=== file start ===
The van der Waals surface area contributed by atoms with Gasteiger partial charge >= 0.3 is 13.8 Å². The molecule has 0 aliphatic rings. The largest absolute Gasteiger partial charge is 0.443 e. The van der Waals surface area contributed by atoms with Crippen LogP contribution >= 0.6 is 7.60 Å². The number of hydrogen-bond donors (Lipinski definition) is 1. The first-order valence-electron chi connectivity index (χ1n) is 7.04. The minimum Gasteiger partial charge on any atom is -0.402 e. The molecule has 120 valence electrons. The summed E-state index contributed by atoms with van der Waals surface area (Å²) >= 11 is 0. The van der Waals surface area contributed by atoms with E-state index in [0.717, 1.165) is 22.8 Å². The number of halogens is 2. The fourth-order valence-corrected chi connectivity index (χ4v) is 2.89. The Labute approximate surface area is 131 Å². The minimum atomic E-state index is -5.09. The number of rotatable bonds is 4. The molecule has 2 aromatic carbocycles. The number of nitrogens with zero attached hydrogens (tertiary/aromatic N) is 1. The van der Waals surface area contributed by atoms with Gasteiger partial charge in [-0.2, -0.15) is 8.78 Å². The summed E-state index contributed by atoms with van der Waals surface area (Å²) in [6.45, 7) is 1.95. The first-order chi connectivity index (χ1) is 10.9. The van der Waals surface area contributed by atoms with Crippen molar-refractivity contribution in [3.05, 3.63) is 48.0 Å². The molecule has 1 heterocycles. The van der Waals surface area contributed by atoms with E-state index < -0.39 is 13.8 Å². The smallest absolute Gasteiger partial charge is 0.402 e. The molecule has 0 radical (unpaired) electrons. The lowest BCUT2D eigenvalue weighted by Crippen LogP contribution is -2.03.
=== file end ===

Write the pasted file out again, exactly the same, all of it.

The van der Waals surface area contributed by atoms with Gasteiger partial charge >= 0.3 is 13.8 Å². The molecule has 0 aliphatic rings. The largest absolute Gasteiger partial charge is 0.443 e. The van der Waals surface area contributed by atoms with Crippen LogP contribution >= 0.6 is 7.60 Å². The number of hydrogen-bond donors (Lipinski definition) is 1. The first-order valence-electron chi connectivity index (χ1n) is 7.04. The minimum Gasteiger partial charge on any atom is -0.402 e. The molecule has 120 valence electrons. The summed E-state index contributed by atoms with van der Waals surface area (Å²) >= 11 is 0. The van der Waals surface area contributed by atoms with E-state index in [0.717, 1.165) is 22.8 Å². The number of halogens is 2. The fourth-order valence-corrected chi connectivity index (χ4v) is 2.89. The Labute approximate surface area is 131 Å². The minimum atomic E-state index is -5.09. The number of rotatable bonds is 4. The molecule has 2 aromatic carbocycles. The number of nitrogens with zero attached hydrogens (tertiary/aromatic N) is 1. The van der Waals surface area contributed by atoms with Gasteiger partial charge in [-0.2, -0.15) is 8.78 Å². The summed E-state index contributed by atoms with van der Waals surface area (Å²) in [6.45, 7) is 1.95. The first-order chi connectivity index (χ1) is 10.9. The van der Waals surface area contributed by atoms with Crippen molar-refractivity contribution in [3.05, 3.63) is 48.0 Å². The molecule has 1 heterocycles. The van der Waals surface area contributed by atoms with E-state index < -0.39 is 13.8 Å². The smallest absolute Gasteiger partial charge is 0.402 e. The molecule has 0 radical (unpaired) electrons. The lowest BCUT2D eigenvalue weighted by Crippen LogP contribution is -2.03.